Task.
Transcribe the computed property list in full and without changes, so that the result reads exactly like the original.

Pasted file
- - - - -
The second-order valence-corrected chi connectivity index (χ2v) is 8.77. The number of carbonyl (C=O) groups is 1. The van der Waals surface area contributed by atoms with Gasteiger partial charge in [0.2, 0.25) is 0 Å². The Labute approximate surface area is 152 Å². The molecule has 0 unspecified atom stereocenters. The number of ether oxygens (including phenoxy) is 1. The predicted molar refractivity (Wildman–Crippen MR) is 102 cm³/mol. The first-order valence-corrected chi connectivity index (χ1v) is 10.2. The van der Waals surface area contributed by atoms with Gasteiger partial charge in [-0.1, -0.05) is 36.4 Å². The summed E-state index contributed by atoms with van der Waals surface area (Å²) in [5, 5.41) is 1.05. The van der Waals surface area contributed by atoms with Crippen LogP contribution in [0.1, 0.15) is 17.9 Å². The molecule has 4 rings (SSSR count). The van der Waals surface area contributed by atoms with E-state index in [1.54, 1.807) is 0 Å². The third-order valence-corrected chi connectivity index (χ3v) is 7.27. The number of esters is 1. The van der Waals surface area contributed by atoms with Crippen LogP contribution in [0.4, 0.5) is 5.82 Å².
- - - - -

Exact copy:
The second-order valence-corrected chi connectivity index (χ2v) is 8.77. The number of carbonyl (C=O) groups is 1. The van der Waals surface area contributed by atoms with Gasteiger partial charge in [0.2, 0.25) is 0 Å². The Labute approximate surface area is 152 Å². The molecule has 0 unspecified atom stereocenters. The number of ether oxygens (including phenoxy) is 1. The predicted molar refractivity (Wildman–Crippen MR) is 102 cm³/mol. The first-order valence-corrected chi connectivity index (χ1v) is 10.2. The van der Waals surface area contributed by atoms with Gasteiger partial charge in [-0.1, -0.05) is 36.4 Å². The summed E-state index contributed by atoms with van der Waals surface area (Å²) in [5, 5.41) is 1.05. The van der Waals surface area contributed by atoms with Crippen LogP contribution in [0.1, 0.15) is 17.9 Å². The molecule has 4 rings (SSSR count). The van der Waals surface area contributed by atoms with E-state index in [1.54, 1.807) is 0 Å². The third-order valence-corrected chi connectivity index (χ3v) is 7.27. The number of esters is 1. The van der Waals surface area contributed by atoms with Crippen LogP contribution in [0.4, 0.5) is 5.82 Å².